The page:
- City of Hope in California recently suffered a data breach in which four staff member email accounts were accessed by an unauthorized party through an email phishing attack.
The cancer research and treatment center employees received the phishing emails on May 31, 2017 and June 2, 2017. Limited access to the four affected email accounts occurred on May 31, June 3, and June 5.
City of Hope officials stated there is presently no indication that the breach resulted in the acquisition of patient medical information, and the accounts were likely not accessed to attain patient information.
Instead, investigators believe the accounts were hacked in an effort to send spam emails to other individuals.
Upon discovering evidence of a phishing attack, City of Hope immediately secured the impacted email accounts to prevent further damage and notified local law enforcement of the incident.
Additionally, the cancer treatment center enlisted the help of a leading forensic IT firm to assist in the investigation.
On July 21, 2017 investigators determined three of the affected email accounts contained PHI.
The information included patient names, medical record numbers, dates of birth, addresses, home addresses, email addresses, telephone numbers, and clinical information including diagnoses, test results, and dates of service.
The information of approximately 3,400 patients may have been affected during the incident, according to the OCR data breach reporting tool.
The emails only included the Social Security number of one patient, and no credit card information or financial information was included in the accounts.
“City of Hope maintains a number of technical safeguards designed to protect against phishing incidents and to detect intrusions,” the center said in its online statement. “City of Hope also requires mandatory cybersecurity training of all workforce members. As a part of the investigation of this incident, City of Hope is evaluating its systems and processes to further strengthen its safeguards to protect against such incidents.”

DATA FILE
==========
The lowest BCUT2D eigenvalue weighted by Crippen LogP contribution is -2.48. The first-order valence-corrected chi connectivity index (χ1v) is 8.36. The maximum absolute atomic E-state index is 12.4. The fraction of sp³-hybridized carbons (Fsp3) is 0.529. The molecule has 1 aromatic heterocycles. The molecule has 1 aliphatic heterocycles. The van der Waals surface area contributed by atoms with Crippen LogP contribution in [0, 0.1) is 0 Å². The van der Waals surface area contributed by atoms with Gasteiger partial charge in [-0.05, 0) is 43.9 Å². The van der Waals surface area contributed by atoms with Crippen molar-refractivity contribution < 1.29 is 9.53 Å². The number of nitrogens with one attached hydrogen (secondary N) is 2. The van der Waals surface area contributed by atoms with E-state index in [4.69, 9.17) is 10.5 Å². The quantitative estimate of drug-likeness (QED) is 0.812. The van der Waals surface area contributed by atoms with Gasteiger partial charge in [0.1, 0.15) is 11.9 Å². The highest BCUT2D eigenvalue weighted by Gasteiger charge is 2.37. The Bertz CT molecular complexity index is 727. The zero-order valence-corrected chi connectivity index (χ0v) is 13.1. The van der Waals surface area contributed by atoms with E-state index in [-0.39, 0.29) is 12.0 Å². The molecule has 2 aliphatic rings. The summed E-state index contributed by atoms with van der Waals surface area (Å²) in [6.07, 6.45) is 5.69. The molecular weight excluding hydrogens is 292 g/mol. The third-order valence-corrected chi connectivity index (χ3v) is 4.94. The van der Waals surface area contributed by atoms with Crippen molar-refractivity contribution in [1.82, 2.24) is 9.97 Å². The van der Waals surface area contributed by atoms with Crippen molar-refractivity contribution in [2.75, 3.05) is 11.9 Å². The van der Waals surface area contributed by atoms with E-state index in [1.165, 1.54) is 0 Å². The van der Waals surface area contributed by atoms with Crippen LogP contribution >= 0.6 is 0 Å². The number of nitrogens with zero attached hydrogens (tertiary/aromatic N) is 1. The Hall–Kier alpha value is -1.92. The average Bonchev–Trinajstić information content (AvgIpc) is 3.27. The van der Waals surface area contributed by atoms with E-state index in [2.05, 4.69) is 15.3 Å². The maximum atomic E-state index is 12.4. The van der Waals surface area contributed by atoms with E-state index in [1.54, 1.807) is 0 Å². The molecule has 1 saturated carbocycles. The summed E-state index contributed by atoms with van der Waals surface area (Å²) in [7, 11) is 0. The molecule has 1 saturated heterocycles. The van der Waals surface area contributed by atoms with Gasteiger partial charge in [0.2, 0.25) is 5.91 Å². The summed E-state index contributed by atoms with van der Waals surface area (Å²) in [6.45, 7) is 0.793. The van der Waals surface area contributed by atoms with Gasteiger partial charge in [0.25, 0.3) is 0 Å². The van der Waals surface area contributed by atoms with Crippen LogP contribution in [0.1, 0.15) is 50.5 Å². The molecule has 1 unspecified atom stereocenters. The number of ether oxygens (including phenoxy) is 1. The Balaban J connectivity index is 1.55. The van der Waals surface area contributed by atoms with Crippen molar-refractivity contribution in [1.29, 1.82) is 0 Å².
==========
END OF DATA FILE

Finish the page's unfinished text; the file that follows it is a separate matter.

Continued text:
City of Hope has since notified OCR and state agencies of the incident.
In addition, the cancer treatment center has set up a dedicated call center to answer any questions concerned patients may have regarding the status of their information.
A nearly identical incident occurred at City of Hope in 2016, when an unauthorized party accessed four staff member email accounts in a phishing attack.
The cancer treatment center also issued a statement during the 2016 attack stating the individuals accessed the email accounts for the purposes of sending spam emails and not specifically to target patient information.
Email gaffe affects 1.2K Missouri Medicaid participants
On July 20, 2017, Missouri Care, Inc. discovered a security breach potentially impacting the information of 1,223 Missouri HealthNet Medicaid participants.
The breach occurred when personal patient information was inadvertently mailed to an incorrect email address by one of Missouri Care’s subcontractors, O’Neil Printing.
The improper information disclosure was caused by a software programming error, according to Missouri Care officials.
A statement released by the managed care plan organization said no medical or financial information was released as a result of the error. Potentially exposed information included participant names, dates of birth, MO HealthNet identification account numbers, and Missouri Care member identification numbers.
The software programming error affected Missouri Care managed care program correspondence sent on July 11, 2017 and July 13, 2017.
O’Neil Printing has since resolved the software error to avoid similar incidents in the future.